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Money Talk Podcast, Friday March 9, 2018

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Landaas & Company newsletter  March edition now available.

Advisors on This Week’s Show

Bob Landaas

Brian Kilb

Kyle Tetting

Dave Sandstrom

(with Max Hoelzl and Joel Dresang)

Week in Review (March 5-9, 2018)

Significant economic indicators & reports

Monday

The non-manufacturing sector continued to expand in February for the 97th consecutive month. The ISM non-manufacturing index slowed to a reading of 59.5 after an exceptionally strong reading in January. Components measuring business activity, new orders and export orders grew faster in February, but hiring slowed. The Institute for Supply Management said its index level is consistent with an annual growth rate of 3.9% for the U.S. gross domestic product.

Tuesday

The Commerce Department reported that factory orders declined in January for the first time in six months, led by a drop in commercial aircraft orders. Excluding volatile orders for transportation equipment, demand rose 0.4% for the month and was up 8.4% year-to-year. A proxy for business investments, which has been lagging for months, fell for the second month in a row but was up 8.1% from January 2017.

Wednesday

The U.S. trade deficit widened 5% to $56.6 billion in January, the biggest trade gap in nearly 10 years, according to the Bureau of Economic Analysis. Exports fell 1.3%, led by a drop in commercial aircraft sales, while imports were unchanged. Among imports, a rise in oil prices was offset by declines in prices for consumer goods, including cellphones.

The Bureau of Labor Statistics reported that productivity was unchanged between the third and fourth quarters of 2017. An initial estimate had shown the annual rate of productivity actually declined in the last three months of the year. Sluggish productivity has been an ongoing concern since the recovery from the Great Recession. Productivity is key to maintaining the standard of living and raising wages, which fuels economic growth. For all of 2017, productivity increased 1.2% – vs. a 2.1% average since 1947, a level that hasn’t been reached since 2010.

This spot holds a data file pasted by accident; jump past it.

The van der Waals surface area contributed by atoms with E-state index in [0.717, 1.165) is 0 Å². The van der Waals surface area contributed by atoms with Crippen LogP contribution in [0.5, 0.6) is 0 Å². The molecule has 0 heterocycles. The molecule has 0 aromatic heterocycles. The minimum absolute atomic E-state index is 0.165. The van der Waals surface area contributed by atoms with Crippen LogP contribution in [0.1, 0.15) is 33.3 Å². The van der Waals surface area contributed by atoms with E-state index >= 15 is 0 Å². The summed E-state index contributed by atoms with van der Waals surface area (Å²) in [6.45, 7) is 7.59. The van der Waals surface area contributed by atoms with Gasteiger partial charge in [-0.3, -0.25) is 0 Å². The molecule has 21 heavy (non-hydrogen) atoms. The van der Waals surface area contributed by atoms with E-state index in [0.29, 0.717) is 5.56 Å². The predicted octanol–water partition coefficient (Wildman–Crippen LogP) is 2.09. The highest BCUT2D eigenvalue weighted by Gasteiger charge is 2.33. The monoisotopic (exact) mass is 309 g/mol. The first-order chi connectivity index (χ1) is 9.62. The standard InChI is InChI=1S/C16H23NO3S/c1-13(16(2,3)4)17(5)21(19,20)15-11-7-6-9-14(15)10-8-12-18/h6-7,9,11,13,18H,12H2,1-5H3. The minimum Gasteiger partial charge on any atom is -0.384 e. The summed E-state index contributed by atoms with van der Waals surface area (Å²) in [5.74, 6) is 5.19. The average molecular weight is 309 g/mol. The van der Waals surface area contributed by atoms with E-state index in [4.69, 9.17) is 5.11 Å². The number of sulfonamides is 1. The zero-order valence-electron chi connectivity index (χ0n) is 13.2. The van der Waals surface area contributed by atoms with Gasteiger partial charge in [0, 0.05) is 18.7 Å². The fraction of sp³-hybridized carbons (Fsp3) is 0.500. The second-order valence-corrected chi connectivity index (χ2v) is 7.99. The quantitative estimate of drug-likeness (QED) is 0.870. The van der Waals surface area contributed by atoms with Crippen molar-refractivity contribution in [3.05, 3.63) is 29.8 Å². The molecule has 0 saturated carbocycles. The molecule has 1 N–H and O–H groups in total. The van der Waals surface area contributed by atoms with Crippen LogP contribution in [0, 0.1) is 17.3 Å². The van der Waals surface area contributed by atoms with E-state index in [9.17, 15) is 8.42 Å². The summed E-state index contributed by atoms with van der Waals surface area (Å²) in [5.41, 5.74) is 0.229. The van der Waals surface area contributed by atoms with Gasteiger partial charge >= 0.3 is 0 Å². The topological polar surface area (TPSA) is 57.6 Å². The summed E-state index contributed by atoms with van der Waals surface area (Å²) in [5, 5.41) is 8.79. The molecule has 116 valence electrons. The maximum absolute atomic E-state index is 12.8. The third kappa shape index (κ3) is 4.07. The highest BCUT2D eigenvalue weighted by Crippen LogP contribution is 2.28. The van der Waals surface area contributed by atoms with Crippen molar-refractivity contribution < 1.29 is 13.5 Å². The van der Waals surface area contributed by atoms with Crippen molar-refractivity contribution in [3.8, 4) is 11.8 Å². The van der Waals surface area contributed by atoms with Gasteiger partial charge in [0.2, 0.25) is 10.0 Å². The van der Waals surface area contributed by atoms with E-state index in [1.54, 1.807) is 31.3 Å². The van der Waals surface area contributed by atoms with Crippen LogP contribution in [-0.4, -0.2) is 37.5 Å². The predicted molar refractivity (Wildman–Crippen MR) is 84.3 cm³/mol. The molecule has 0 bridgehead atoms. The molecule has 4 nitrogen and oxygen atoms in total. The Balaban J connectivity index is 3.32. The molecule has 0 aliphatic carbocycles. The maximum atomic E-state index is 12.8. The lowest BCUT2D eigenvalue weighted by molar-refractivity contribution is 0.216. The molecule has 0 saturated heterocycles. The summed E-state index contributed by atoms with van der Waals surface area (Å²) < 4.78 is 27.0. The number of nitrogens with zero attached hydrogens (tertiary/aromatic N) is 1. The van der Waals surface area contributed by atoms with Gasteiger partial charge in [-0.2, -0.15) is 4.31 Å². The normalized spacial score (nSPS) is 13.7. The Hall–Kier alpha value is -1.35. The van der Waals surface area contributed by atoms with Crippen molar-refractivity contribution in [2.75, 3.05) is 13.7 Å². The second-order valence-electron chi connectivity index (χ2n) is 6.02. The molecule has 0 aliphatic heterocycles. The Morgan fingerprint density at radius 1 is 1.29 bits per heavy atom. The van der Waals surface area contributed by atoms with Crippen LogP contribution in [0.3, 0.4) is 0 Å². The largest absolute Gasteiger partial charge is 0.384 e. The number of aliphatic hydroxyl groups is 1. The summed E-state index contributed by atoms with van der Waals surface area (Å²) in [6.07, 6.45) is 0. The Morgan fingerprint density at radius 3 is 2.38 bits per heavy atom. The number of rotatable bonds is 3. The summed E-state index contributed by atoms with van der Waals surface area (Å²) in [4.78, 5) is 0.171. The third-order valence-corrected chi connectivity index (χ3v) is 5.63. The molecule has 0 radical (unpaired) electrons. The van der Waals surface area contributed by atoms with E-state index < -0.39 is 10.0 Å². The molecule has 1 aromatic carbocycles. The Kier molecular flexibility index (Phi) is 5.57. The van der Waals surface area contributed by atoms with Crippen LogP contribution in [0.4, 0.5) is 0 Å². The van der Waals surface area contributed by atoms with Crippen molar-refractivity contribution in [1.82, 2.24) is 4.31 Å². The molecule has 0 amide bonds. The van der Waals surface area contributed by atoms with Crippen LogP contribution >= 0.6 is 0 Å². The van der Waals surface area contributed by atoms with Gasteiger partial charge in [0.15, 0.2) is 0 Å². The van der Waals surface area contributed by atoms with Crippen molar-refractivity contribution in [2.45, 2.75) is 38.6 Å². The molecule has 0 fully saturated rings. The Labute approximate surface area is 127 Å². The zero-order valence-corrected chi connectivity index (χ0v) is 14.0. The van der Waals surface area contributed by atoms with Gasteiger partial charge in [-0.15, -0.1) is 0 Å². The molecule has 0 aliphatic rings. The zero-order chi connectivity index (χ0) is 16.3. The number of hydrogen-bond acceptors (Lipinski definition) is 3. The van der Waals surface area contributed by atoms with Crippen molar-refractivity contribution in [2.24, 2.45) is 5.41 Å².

productivity 2017

The Federal Reserve reported that growth in credit card debt slowed in January, suggesting that Americans were less comfortable about spending. So-called revolving credit expanded by $0.7 billion from December, an annual rate of 0.8%, down from 7.2% in December and 13.4% in November. The bulk of consumer credit – non-revolving credit, including student loans and automotive financing – rose by $40 billion or an annual rate of 5.6%.

Thursday

The moving four-week average of initial unemployment claims rose for the first time in three weeks, following its lowest point since 1969. Jobless applications were 37% below the 50-year average, according to the Labor Department, and continued to point to a persistent reluctance among employers to let workers go. Demand for workers should build pressure for higher wages and increased consumer spending, which drives about 70% of U.S. economic activity.

Friday

U.S. employers added 313,000 jobs in February, 29% above the three-month average. Employers added 54,000 more jobs in January and December than previously estimated. February marked the 89th consecutive month of job gains. Average wages rose 2.6% from February 2017, less than analysts expected, and the wage gain in January was lowered to 2.8%, suggesting inflation might be less of an immediate concern. The unemployment remained at 4.1% for the fifth month in a row, the lowest in 17 years. Most of the data from the Bureau of Labor Statistics signaled continued strong hiring markets.

The level of wholesale inventories rose 0.8% in January, as sales sank 1.1%. As a result, the Commerce Department reported, the ratio of inventories to sales rose markedly. Companies had been trying to bring that ratio down to better align supply and demand. The ratio climbed to a post-recession peak in January 2016. At the same time, a build in inventories helps boost the GDP.

Where the Markets Closed for the Week

  • Nasdaq – 7,561, up 303 points or 4.2%
  • Standard & Poor’s 500 – 2,787, up 95 points or 3.5%
  • 10-year U.S. Treasury Note – 2.89%, up 0.03 point
  • Dow Jones Industrial– 25,336, up 798 points or 3.3%

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